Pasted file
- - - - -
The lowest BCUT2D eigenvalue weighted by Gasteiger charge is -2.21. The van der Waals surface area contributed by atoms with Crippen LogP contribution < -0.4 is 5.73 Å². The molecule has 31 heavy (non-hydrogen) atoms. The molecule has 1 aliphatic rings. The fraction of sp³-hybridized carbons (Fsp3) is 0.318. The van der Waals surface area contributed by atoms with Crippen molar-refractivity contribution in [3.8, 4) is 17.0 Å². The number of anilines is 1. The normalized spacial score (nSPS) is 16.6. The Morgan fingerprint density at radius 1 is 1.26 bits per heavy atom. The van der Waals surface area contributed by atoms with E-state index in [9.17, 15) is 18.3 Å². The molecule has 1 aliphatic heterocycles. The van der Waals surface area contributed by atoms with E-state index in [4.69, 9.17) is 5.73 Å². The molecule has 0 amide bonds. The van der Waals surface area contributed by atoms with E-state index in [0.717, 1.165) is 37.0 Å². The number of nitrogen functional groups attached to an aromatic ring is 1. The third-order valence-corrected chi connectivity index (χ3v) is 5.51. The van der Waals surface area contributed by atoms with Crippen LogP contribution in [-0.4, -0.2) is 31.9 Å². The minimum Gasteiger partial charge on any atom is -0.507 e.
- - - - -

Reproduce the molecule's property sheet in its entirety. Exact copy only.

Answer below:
The lowest BCUT2D eigenvalue weighted by Gasteiger charge is -2.21. The van der Waals surface area contributed by atoms with Crippen LogP contribution < -0.4 is 5.73 Å². The molecule has 31 heavy (non-hydrogen) atoms. The molecule has 1 aliphatic rings. The fraction of sp³-hybridized carbons (Fsp3) is 0.318. The van der Waals surface area contributed by atoms with Crippen molar-refractivity contribution in [3.8, 4) is 17.0 Å². The number of anilines is 1. The normalized spacial score (nSPS) is 16.6. The Morgan fingerprint density at radius 1 is 1.26 bits per heavy atom. The van der Waals surface area contributed by atoms with E-state index in [9.17, 15) is 18.3 Å². The molecule has 1 aliphatic heterocycles. The van der Waals surface area contributed by atoms with E-state index in [4.69, 9.17) is 5.73 Å². The molecule has 0 amide bonds. The van der Waals surface area contributed by atoms with E-state index in [0.717, 1.165) is 37.0 Å². The number of nitrogen functional groups attached to an aromatic ring is 1. The third-order valence-corrected chi connectivity index (χ3v) is 5.51. The van der Waals surface area contributed by atoms with Crippen LogP contribution in [-0.4, -0.2) is 31.9 Å². The minimum Gasteiger partial charge on any atom is -0.507 e.